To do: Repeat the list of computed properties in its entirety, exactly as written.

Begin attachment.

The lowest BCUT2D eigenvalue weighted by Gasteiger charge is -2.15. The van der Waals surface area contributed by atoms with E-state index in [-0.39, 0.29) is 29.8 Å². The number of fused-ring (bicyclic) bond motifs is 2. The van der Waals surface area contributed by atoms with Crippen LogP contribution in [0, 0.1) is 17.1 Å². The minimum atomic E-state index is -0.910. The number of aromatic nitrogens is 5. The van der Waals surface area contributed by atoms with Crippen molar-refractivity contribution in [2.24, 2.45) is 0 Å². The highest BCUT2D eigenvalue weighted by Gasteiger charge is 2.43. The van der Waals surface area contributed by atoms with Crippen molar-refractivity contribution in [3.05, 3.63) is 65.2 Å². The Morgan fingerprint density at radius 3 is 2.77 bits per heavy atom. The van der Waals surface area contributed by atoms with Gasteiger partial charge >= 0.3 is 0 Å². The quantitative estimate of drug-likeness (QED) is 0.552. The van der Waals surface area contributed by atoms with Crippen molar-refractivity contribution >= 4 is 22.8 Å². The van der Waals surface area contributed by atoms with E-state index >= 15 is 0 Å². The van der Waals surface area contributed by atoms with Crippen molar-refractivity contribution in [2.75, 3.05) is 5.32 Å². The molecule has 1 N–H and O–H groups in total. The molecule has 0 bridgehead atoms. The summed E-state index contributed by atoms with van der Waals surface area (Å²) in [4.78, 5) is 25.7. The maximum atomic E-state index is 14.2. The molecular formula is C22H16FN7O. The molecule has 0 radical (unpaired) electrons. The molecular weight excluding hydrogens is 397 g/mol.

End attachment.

The lowest BCUT2D eigenvalue weighted by Gasteiger charge is -2.15. The van der Waals surface area contributed by atoms with E-state index in [-0.39, 0.29) is 29.8 Å². The number of fused-ring (bicyclic) bond motifs is 2. The van der Waals surface area contributed by atoms with Crippen LogP contribution in [0, 0.1) is 17.1 Å². The minimum atomic E-state index is -0.910. The number of aromatic nitrogens is 5. The van der Waals surface area contributed by atoms with Crippen molar-refractivity contribution in [2.24, 2.45) is 0 Å². The highest BCUT2D eigenvalue weighted by Gasteiger charge is 2.43. The van der Waals surface area contributed by atoms with Crippen molar-refractivity contribution in [3.05, 3.63) is 65.2 Å². The Morgan fingerprint density at radius 3 is 2.77 bits per heavy atom. The van der Waals surface area contributed by atoms with Gasteiger partial charge >= 0.3 is 0 Å². The quantitative estimate of drug-likeness (QED) is 0.552. The van der Waals surface area contributed by atoms with Crippen molar-refractivity contribution >= 4 is 22.8 Å². The van der Waals surface area contributed by atoms with E-state index >= 15 is 0 Å². The van der Waals surface area contributed by atoms with Crippen molar-refractivity contribution in [2.75, 3.05) is 5.32 Å². The molecule has 1 N–H and O–H groups in total. The molecule has 0 bridgehead atoms. The summed E-state index contributed by atoms with van der Waals surface area (Å²) in [4.78, 5) is 25.7. The maximum atomic E-state index is 14.2. The molecular formula is C22H16FN7O. The molecule has 0 radical (unpaired) electrons. The molecular weight excluding hydrogens is 397 g/mol.